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View Full Version : The Video Game Culture's Future



FutureVenturer
02-29-2008, 11:38 PM
It's true that there are certain people, which play games everday. These people are known as hardcore gamers, who may also spend a few hours on their games and currently may own more than one type of console. As for the other kinds of people, they may not always play games, and these people are called casual gamers. It is a very big challenge for video games to appeal to many audiences across the world than just it being children or young adults (somewhere in their early 20s) since older people are more fed up with work and don't have as much time for something like this. When will games go mainstream like movies? This is the question we must ask ourselves? One of the ways to make this possible to present more with self-expression, meaning that developers will need to think better in terms of innovating and attracting large audiences. Somehow, they've got to attract more than just people who are waiting to play these games (hardcore gamers). And while most developers will consist of those who are not very talented as well as those talented, yet not so innovative, someone will need to stand up to making this industry go as large in being a culture for everyone as movies.

When people buy TVs, they generally want to watch something. It is very likely that games won't surpass movies or cinema (TV shows, videos, documentaries, etc.) since cinema has already expanded in some many ways. Maybe games will need to expand further. Of course we've been having arcade machines, home gaming consoles, and platforms. Not only this, but the PC is a good gaming platform as well. It seems that video games will expand through downloads even further, as this is a big business, particularly on the PC. In the near future, it seems very possible that CDs will become more left out, in order for developers and other game companies to continually find money being cashed in for their own products. The problem is that the internet connection is expected to become slower by 2010, when YouTube will be very filled with lots of videos, which only will contribute to making slower connections. It may seem that we'll be paying each time we're downloading something even, due to the amount of content being downloaded, constantly, through the internet.

Another big problem for games to face are that they must prove themselves more capable than just following the trend as movies and books. If people only expect video games to follow movies and books, thinking that it's a small industry, which it is, at this point, then the culture will not be able to grow so vast that everyone will become part of it. Books already are parts of childrens' & adults' lives, as are movies, but video games are too highly concentrated and kept in the hands of children and young adults. Mainly men are the ones attracted as an audience to this medium, which poses another problem. Why can't there be games that stretch much further away from the likes of being appealing to men? And no, I'm not saying to give women any video games which are about playing barbie dolls or anything else you can think of as "girly." Romance definitely could be something that women can really become interested in and spend their time around, whenever it is seen within a video game. It can help mature them more greatly.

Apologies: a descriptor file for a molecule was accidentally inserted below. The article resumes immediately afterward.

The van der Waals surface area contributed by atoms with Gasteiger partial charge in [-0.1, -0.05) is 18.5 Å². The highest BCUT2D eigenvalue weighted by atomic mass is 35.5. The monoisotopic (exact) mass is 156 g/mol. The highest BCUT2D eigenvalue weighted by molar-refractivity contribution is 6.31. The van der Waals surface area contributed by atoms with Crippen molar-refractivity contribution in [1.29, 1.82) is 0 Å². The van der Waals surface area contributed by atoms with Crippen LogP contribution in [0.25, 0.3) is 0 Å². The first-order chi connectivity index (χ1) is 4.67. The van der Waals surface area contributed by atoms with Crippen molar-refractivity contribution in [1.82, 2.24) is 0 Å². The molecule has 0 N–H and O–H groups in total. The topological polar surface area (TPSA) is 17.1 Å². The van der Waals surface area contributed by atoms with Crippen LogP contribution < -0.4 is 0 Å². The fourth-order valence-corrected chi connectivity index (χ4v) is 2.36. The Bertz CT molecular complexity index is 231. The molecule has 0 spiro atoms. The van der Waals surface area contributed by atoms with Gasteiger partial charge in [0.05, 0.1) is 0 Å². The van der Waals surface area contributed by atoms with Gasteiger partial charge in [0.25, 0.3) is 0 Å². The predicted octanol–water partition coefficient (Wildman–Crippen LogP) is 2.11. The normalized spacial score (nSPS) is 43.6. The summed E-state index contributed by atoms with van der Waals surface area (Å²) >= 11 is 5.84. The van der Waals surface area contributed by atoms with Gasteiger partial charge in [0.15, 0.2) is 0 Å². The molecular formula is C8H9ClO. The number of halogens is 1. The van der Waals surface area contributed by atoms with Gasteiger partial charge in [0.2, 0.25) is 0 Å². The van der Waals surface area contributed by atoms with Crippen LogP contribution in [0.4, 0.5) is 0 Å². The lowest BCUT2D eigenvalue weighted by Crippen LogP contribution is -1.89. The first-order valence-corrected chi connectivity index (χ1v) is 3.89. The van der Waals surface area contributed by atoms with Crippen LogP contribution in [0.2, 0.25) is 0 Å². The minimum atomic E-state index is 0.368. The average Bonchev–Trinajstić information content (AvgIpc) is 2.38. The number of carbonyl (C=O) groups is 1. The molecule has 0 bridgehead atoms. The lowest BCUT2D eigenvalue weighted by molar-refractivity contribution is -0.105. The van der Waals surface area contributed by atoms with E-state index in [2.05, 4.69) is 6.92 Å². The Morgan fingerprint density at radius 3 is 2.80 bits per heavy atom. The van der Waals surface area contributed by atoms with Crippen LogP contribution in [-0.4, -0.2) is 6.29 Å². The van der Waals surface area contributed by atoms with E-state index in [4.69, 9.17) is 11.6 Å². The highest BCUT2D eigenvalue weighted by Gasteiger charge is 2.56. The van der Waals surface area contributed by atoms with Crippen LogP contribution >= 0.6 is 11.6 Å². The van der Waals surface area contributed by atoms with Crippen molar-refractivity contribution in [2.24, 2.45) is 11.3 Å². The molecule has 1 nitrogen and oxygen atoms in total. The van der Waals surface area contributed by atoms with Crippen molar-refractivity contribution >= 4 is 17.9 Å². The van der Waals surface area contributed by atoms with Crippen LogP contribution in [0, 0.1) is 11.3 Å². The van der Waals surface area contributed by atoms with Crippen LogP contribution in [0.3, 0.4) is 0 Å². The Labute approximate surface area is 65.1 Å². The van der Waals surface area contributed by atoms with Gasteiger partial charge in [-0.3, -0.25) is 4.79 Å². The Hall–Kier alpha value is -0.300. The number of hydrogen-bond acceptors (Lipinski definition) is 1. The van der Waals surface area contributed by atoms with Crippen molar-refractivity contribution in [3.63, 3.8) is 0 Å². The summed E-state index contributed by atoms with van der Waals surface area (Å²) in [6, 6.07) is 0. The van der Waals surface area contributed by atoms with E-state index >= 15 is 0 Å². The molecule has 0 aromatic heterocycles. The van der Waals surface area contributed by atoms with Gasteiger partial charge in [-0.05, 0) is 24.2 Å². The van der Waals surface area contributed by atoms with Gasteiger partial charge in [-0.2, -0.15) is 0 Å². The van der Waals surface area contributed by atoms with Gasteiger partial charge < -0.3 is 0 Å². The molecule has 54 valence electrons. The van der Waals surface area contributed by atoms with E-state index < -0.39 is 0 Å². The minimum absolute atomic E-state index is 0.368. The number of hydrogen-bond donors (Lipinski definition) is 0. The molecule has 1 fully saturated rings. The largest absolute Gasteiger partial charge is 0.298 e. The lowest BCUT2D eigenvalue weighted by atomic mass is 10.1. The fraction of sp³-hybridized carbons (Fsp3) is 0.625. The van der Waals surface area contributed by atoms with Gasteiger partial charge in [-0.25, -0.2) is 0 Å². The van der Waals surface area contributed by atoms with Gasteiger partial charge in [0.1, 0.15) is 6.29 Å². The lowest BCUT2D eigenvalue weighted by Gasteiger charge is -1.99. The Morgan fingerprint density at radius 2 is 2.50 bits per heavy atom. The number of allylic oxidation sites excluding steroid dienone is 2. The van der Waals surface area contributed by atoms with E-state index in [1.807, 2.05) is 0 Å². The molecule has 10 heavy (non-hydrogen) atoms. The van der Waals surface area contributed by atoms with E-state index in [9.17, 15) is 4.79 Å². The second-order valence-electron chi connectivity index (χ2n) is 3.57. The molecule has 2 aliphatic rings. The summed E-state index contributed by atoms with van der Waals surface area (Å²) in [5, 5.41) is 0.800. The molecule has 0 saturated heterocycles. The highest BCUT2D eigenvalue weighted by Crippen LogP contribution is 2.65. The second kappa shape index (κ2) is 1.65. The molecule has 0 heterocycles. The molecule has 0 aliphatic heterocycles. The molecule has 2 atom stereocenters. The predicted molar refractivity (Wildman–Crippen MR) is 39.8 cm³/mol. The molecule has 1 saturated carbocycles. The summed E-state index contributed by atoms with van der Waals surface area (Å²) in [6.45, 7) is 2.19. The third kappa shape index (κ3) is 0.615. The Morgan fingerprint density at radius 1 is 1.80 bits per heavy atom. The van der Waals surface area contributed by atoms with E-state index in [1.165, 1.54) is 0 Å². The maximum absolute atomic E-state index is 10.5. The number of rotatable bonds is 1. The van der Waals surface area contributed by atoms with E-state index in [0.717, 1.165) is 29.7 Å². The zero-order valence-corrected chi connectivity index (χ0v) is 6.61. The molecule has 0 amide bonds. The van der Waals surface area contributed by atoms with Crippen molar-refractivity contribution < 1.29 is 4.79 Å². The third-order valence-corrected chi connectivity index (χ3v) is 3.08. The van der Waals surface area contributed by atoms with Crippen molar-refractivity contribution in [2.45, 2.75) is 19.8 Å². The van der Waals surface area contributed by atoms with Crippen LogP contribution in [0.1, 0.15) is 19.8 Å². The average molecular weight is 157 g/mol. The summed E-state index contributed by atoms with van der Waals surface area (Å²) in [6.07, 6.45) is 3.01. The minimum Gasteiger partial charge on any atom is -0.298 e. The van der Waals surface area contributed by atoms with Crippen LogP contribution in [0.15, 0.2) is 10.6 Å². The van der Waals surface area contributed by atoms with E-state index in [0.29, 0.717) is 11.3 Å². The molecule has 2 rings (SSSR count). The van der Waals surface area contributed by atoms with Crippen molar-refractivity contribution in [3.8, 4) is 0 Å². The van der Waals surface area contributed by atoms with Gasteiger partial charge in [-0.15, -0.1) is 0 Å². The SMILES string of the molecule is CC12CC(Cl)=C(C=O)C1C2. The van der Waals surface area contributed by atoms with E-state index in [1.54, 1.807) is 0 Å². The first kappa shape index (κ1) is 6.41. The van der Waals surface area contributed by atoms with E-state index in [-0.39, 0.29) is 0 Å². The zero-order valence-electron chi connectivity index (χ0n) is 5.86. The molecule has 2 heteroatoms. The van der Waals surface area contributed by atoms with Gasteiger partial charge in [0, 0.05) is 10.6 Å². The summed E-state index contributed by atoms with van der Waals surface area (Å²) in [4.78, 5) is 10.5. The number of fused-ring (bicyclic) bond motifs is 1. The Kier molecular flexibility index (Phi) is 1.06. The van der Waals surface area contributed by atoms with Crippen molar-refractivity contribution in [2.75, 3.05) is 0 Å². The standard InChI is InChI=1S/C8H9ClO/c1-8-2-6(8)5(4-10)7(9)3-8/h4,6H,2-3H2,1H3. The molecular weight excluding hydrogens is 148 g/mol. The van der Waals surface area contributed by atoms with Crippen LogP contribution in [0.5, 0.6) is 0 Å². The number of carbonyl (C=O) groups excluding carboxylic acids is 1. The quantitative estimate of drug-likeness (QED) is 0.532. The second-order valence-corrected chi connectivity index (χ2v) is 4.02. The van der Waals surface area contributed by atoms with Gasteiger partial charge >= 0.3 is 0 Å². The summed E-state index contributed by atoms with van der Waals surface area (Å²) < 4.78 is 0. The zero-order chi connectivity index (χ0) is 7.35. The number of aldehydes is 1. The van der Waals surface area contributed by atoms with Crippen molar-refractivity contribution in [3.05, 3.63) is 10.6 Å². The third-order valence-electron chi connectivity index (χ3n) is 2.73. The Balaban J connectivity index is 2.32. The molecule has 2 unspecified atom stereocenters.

Unless developers & other game industry workers can find the right strategies/plans to get the problems resolved, games will never be appealing to everyone.

InsaneDriver06
03-01-2008, 09:48 AM
It's like anything in life. I doubt video games will ever appeal to most senior citizens in their 90's, unless it's a game of Wheel of Fortune, and nothing wrong with that.

Video Games are an escape/entertainment, much like watching TV sports every Sunday. You think of little else while being submerged in the game world.

The industry is making more than the movie industry, currently. Something that couldn't be said back in the 90's.

kalle90
03-02-2008, 01:38 AM
Games are already bigger than movies or music, right? Music and books are 1000s of years old, games 20.

What could really be done? Gore, fiction and action have always been subjects of theather and movies. How to make real drama and appealing game without gore? If we are talking about interactionable movie, guess what, Halo Chronicles is supposed to be like one. The first one.

Games are a lot faster increasing culture than the others. Actually music and literature don't really grow anymore. Every year there's lot of different games from Sims, Guitar Hero, Singstar, Train brain, Buzz and different party and sports games. Everyone born after us have seen games in their childhood. So there won't be suspicions when everyone have played as a child. I can imagine myself playing as 80 year old.

We'll see how much is happening in few years.

FutureVenturer
03-02-2008, 09:51 AM